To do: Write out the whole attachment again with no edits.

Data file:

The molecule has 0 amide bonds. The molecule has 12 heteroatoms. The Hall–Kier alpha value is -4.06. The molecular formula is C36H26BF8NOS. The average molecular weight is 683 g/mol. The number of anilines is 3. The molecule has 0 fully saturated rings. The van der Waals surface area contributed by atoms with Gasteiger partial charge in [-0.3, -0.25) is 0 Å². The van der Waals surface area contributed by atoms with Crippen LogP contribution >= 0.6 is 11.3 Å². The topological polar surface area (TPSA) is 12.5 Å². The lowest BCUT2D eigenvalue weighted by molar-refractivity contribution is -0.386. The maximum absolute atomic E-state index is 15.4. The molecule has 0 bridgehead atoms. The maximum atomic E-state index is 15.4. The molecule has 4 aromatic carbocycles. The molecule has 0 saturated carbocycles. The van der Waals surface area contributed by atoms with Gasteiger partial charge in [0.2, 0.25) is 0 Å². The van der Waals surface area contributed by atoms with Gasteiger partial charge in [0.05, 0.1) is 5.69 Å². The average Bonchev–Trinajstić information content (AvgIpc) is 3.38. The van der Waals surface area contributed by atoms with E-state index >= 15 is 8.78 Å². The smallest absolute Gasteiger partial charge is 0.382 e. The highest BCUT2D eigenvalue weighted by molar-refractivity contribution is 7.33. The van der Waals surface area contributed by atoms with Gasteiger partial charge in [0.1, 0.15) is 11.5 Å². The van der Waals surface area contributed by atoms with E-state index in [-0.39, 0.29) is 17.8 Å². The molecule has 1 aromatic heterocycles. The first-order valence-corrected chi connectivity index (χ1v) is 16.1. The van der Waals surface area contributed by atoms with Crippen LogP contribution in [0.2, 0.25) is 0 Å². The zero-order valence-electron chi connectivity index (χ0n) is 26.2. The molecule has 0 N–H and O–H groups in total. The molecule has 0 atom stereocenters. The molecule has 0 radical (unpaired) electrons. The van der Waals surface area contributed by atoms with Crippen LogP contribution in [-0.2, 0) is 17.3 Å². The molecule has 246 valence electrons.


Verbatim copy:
The molecule has 0 amide bonds. The molecule has 12 heteroatoms. The Hall–Kier alpha value is -4.06. The molecular formula is C36H26BF8NOS. The average molecular weight is 683 g/mol. The number of anilines is 3. The molecule has 0 fully saturated rings. The van der Waals surface area contributed by atoms with Gasteiger partial charge in [-0.3, -0.25) is 0 Å². The van der Waals surface area contributed by atoms with Crippen LogP contribution >= 0.6 is 11.3 Å². The topological polar surface area (TPSA) is 12.5 Å². The lowest BCUT2D eigenvalue weighted by molar-refractivity contribution is -0.386. The maximum absolute atomic E-state index is 15.4. The molecule has 0 bridgehead atoms. The maximum atomic E-state index is 15.4. The molecule has 4 aromatic carbocycles. The molecule has 0 saturated carbocycles. The van der Waals surface area contributed by atoms with Gasteiger partial charge in [0.2, 0.25) is 0 Å². The van der Waals surface area contributed by atoms with Gasteiger partial charge in [0.05, 0.1) is 5.69 Å². The average Bonchev–Trinajstić information content (AvgIpc) is 3.38. The van der Waals surface area contributed by atoms with E-state index >= 15 is 8.78 Å². The smallest absolute Gasteiger partial charge is 0.382 e. The highest BCUT2D eigenvalue weighted by molar-refractivity contribution is 7.33. The van der Waals surface area contributed by atoms with Gasteiger partial charge in [0.1, 0.15) is 11.5 Å². The van der Waals surface area contributed by atoms with E-state index in [-0.39, 0.29) is 17.8 Å². The molecule has 1 aromatic heterocycles. The first-order valence-corrected chi connectivity index (χ1v) is 16.1. The van der Waals surface area contributed by atoms with Crippen LogP contribution in [0.2, 0.25) is 0 Å². The zero-order valence-electron chi connectivity index (χ0n) is 26.2. The molecule has 0 N–H and O–H groups in total. The molecule has 0 atom stereocenters. The molecule has 0 radical (unpaired) electrons. The van der Waals surface area contributed by atoms with Crippen LogP contribution in [-0.2, 0) is 17.3 Å². The molecule has 246 valence electrons.